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Enrollment is complicated, redux

 Enrollment, as I like to say, is complicated.  But that never stopped anyone from asking a question like, "How does enrollment look?"

To help answer, I downloaded IPEDS data of enrollment from 2009 to 2022, breaking it out by full-time and part-time, graduate and undergraduate, and gender, and put it into three different views, below, using the tabs across the top.  As always, you need to be a bit careful jumping to any conclusions about this: There is no easy (or even any hard) way I know of to account for the way Penn State has named and renamed itself over time, and changed the way it reported data, for instance, so anomalies will always show up there. 

But for the most part, this information is very accurate. 

The first view shows summary data.  This is just to get topline information about trends in US higher education enrollments over time.  Choose the type of enrollment at top right, then filter down to the specific categories you'd like to see.  You cannot break anything by interacting.

The second view can be a little messy, but is handy for my admissions and enrollment management colleagues.  It shows market share of every institution in a state; you can only select one state at a time, and the view starts with Washington, where you see UW and WSU dominate.  But what if you want to look at just private colleges? One click will get you there (and the percent of total will recalculate to only that segment).  The same thing applies if you want to look at the enrollment of full-time men at community colleges in Tennessee.  Just click until you get what you need.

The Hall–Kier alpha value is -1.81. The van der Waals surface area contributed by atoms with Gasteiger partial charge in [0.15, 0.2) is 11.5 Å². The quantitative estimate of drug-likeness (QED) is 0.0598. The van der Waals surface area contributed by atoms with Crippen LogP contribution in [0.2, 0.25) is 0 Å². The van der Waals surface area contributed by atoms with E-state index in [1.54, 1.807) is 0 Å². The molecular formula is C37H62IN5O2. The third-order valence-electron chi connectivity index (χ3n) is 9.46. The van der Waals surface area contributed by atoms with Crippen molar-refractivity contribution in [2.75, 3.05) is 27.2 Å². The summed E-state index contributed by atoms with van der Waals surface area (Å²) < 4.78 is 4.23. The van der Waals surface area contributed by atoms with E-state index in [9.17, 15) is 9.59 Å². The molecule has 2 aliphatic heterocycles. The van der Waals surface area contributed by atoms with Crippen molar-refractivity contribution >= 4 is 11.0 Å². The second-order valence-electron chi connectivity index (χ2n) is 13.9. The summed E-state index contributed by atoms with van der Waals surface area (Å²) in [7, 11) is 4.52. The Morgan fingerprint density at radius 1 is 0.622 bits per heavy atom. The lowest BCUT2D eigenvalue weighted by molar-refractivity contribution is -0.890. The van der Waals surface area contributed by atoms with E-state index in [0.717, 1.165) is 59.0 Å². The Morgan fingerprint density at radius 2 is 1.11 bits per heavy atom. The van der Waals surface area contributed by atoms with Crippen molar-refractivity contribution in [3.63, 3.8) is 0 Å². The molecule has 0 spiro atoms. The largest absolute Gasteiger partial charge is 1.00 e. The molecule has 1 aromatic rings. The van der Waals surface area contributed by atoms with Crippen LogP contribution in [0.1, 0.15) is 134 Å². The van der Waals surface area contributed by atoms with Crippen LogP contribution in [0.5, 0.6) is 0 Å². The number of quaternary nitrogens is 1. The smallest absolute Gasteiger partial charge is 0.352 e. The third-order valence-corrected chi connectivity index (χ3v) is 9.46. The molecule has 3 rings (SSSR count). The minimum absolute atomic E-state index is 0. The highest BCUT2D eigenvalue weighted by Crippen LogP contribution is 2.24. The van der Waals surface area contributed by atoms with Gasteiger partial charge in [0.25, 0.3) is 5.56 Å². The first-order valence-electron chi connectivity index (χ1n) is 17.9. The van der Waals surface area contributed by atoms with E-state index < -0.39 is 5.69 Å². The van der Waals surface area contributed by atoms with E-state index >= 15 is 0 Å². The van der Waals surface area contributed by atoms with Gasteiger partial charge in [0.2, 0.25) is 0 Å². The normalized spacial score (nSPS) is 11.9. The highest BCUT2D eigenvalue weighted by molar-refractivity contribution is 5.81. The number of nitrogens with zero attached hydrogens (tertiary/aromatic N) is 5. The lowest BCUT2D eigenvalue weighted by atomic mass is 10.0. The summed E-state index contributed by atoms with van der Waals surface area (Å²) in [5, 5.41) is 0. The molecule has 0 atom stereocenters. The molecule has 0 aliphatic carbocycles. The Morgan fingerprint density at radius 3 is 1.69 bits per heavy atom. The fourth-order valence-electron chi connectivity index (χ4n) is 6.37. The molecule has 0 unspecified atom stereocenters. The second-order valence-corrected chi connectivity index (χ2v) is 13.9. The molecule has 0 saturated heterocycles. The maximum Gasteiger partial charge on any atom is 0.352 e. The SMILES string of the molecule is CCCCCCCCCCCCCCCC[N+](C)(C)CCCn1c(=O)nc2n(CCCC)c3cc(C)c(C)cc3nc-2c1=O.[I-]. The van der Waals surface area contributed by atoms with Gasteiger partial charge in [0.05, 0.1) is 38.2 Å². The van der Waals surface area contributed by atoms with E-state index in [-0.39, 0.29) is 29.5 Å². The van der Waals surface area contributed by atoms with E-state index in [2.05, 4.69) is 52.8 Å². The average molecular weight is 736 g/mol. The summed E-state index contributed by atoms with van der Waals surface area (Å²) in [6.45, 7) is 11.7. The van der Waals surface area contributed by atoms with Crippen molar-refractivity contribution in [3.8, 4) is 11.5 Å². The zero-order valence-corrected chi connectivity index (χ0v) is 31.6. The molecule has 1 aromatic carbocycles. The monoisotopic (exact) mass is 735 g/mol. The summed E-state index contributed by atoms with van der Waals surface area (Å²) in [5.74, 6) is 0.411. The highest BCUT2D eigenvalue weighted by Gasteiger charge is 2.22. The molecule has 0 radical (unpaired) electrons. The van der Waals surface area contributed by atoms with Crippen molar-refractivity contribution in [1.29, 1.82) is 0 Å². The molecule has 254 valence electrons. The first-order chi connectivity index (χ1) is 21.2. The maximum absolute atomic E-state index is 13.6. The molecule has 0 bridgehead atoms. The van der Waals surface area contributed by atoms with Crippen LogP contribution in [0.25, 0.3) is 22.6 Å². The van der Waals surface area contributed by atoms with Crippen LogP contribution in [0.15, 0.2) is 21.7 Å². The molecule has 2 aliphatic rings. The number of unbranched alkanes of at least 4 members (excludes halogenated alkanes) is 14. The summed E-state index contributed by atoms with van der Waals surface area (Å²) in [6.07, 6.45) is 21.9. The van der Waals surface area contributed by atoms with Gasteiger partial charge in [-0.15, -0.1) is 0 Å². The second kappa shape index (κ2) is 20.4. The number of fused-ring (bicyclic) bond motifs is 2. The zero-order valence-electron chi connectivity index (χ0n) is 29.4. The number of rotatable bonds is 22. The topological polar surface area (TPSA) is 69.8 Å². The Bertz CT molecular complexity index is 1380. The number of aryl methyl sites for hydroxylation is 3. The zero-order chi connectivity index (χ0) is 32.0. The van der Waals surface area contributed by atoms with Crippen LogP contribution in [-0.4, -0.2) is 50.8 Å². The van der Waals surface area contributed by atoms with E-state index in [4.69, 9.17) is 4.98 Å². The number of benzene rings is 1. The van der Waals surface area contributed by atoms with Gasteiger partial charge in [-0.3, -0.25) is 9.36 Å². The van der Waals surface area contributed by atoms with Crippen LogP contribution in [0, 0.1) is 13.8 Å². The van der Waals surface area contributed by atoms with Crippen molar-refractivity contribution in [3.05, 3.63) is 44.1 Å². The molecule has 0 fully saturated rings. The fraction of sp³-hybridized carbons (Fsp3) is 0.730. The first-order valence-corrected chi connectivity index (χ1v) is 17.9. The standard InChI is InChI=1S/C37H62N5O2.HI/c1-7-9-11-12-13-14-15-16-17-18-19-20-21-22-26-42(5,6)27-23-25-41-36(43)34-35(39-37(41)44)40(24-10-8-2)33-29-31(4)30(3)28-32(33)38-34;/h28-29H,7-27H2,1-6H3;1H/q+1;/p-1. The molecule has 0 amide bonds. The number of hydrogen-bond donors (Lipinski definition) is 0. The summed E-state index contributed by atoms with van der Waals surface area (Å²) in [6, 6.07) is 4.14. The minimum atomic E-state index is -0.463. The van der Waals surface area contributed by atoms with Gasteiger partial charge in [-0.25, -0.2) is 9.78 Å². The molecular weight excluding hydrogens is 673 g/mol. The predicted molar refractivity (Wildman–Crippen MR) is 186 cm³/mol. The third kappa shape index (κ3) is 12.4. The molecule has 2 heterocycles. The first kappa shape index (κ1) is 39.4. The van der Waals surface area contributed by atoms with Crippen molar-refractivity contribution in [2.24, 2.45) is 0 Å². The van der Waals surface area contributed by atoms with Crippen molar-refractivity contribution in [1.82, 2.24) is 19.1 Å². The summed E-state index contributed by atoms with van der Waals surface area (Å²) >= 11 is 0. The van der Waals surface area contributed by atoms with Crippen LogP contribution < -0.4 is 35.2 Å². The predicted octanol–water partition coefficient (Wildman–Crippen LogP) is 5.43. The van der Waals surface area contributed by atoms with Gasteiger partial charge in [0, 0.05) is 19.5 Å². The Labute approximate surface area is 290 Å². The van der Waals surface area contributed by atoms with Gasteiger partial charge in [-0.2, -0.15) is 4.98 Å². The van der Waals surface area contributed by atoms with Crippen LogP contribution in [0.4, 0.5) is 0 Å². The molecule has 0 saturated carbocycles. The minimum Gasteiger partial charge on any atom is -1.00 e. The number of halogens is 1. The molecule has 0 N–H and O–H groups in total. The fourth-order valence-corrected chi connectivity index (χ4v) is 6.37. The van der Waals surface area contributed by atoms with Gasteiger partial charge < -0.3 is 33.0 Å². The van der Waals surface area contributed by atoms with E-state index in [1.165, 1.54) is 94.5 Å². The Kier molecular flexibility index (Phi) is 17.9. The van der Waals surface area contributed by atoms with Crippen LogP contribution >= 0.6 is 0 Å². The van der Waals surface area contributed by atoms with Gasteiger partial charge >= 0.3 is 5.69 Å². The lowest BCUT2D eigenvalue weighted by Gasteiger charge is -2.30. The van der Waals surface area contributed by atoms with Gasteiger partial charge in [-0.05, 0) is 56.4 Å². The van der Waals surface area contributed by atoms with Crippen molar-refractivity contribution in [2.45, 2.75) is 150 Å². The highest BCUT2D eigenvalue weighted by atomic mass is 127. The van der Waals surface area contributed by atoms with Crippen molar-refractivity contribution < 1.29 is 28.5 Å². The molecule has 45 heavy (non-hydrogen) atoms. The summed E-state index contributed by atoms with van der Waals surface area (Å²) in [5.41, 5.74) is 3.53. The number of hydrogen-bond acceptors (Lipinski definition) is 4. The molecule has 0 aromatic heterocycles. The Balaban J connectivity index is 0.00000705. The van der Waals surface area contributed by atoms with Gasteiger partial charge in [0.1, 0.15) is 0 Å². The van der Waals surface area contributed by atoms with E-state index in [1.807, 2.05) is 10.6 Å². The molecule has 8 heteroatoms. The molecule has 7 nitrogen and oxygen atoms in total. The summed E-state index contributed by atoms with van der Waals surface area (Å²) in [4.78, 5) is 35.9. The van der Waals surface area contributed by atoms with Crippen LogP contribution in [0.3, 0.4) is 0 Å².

The third view started out mostly as fun, but I learned a few things from it, which is always nice. Some examples are in this Twitter thread (which is a series of sequential tweets tied together.)

This blog is mostly a public service to parents, students, and high school counselors, who should always browse to your heart's content and consider it free.  But if you use this in your work, you can support my hosting, computer, and software costs by buying me a coffee at this link.

As always, let me know what you find interesting, compelling, or just hard to believe. 


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